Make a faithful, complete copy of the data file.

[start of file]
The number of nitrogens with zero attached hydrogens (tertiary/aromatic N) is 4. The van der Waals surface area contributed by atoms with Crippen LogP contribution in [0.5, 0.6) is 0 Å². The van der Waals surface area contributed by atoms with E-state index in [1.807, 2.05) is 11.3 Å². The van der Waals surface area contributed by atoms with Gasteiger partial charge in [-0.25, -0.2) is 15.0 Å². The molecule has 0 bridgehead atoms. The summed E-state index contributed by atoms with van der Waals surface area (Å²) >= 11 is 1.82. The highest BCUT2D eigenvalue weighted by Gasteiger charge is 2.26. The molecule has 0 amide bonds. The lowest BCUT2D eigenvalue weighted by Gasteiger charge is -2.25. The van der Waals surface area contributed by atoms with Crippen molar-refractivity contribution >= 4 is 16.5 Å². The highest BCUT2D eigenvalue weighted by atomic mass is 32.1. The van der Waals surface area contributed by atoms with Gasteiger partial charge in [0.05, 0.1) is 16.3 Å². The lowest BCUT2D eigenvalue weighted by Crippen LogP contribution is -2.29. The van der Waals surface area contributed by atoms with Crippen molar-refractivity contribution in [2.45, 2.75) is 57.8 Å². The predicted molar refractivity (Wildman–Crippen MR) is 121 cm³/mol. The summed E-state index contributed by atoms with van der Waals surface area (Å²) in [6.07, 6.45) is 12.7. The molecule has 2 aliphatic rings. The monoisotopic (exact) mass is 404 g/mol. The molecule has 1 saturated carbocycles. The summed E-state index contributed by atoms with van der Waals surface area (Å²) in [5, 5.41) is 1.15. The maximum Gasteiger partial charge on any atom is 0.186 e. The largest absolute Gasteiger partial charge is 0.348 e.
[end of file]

The number of nitrogens with zero attached hydrogens (tertiary/aromatic N) is 4. The van der Waals surface area contributed by atoms with Crippen LogP contribution in [0.5, 0.6) is 0 Å². The van der Waals surface area contributed by atoms with E-state index in [1.807, 2.05) is 11.3 Å². The van der Waals surface area contributed by atoms with Gasteiger partial charge in [-0.25, -0.2) is 15.0 Å². The molecule has 0 bridgehead atoms. The summed E-state index contributed by atoms with van der Waals surface area (Å²) >= 11 is 1.82. The highest BCUT2D eigenvalue weighted by Gasteiger charge is 2.26. The molecule has 0 amide bonds. The lowest BCUT2D eigenvalue weighted by Gasteiger charge is -2.25. The van der Waals surface area contributed by atoms with Crippen molar-refractivity contribution >= 4 is 16.5 Å². The highest BCUT2D eigenvalue weighted by atomic mass is 32.1. The van der Waals surface area contributed by atoms with Gasteiger partial charge in [0.05, 0.1) is 16.3 Å². The lowest BCUT2D eigenvalue weighted by Crippen LogP contribution is -2.29. The van der Waals surface area contributed by atoms with Crippen molar-refractivity contribution in [2.45, 2.75) is 57.8 Å². The predicted molar refractivity (Wildman–Crippen MR) is 121 cm³/mol. The summed E-state index contributed by atoms with van der Waals surface area (Å²) in [6.07, 6.45) is 12.7. The molecule has 2 aliphatic rings. The monoisotopic (exact) mass is 404 g/mol. The molecule has 1 saturated carbocycles. The summed E-state index contributed by atoms with van der Waals surface area (Å²) in [5, 5.41) is 1.15. The maximum Gasteiger partial charge on any atom is 0.186 e. The largest absolute Gasteiger partial charge is 0.348 e.